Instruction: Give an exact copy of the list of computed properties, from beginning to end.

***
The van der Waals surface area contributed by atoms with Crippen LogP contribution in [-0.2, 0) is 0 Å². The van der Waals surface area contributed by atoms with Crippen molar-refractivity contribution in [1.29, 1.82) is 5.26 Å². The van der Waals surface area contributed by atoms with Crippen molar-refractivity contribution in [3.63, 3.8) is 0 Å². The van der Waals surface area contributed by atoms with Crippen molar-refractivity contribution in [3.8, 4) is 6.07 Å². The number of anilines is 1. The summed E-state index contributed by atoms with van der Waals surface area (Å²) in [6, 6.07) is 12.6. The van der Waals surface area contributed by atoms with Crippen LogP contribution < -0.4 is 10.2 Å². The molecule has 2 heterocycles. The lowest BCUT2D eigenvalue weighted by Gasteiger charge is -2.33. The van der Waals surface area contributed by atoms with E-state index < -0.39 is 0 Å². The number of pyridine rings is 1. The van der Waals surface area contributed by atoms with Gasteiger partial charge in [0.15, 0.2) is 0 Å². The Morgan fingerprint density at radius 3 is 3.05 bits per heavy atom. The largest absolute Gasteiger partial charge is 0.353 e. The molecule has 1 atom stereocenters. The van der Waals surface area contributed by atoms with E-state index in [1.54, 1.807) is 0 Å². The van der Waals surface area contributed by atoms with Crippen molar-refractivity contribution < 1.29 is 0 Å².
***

The van der Waals surface area contributed by atoms with Crippen LogP contribution in [-0.2, 0) is 0 Å². The van der Waals surface area contributed by atoms with Crippen molar-refractivity contribution in [1.29, 1.82) is 5.26 Å². The van der Waals surface area contributed by atoms with Crippen molar-refractivity contribution in [3.63, 3.8) is 0 Å². The van der Waals surface area contributed by atoms with Crippen molar-refractivity contribution in [3.8, 4) is 6.07 Å². The number of anilines is 1. The summed E-state index contributed by atoms with van der Waals surface area (Å²) in [6, 6.07) is 12.6. The van der Waals surface area contributed by atoms with Crippen LogP contribution < -0.4 is 10.2 Å². The molecule has 2 heterocycles. The lowest BCUT2D eigenvalue weighted by Gasteiger charge is -2.33. The van der Waals surface area contributed by atoms with E-state index < -0.39 is 0 Å². The number of pyridine rings is 1. The van der Waals surface area contributed by atoms with Gasteiger partial charge in [0.15, 0.2) is 0 Å². The Morgan fingerprint density at radius 3 is 3.05 bits per heavy atom. The largest absolute Gasteiger partial charge is 0.353 e. The molecule has 1 atom stereocenters. The van der Waals surface area contributed by atoms with E-state index in [1.54, 1.807) is 0 Å². The van der Waals surface area contributed by atoms with Crippen molar-refractivity contribution < 1.29 is 0 Å².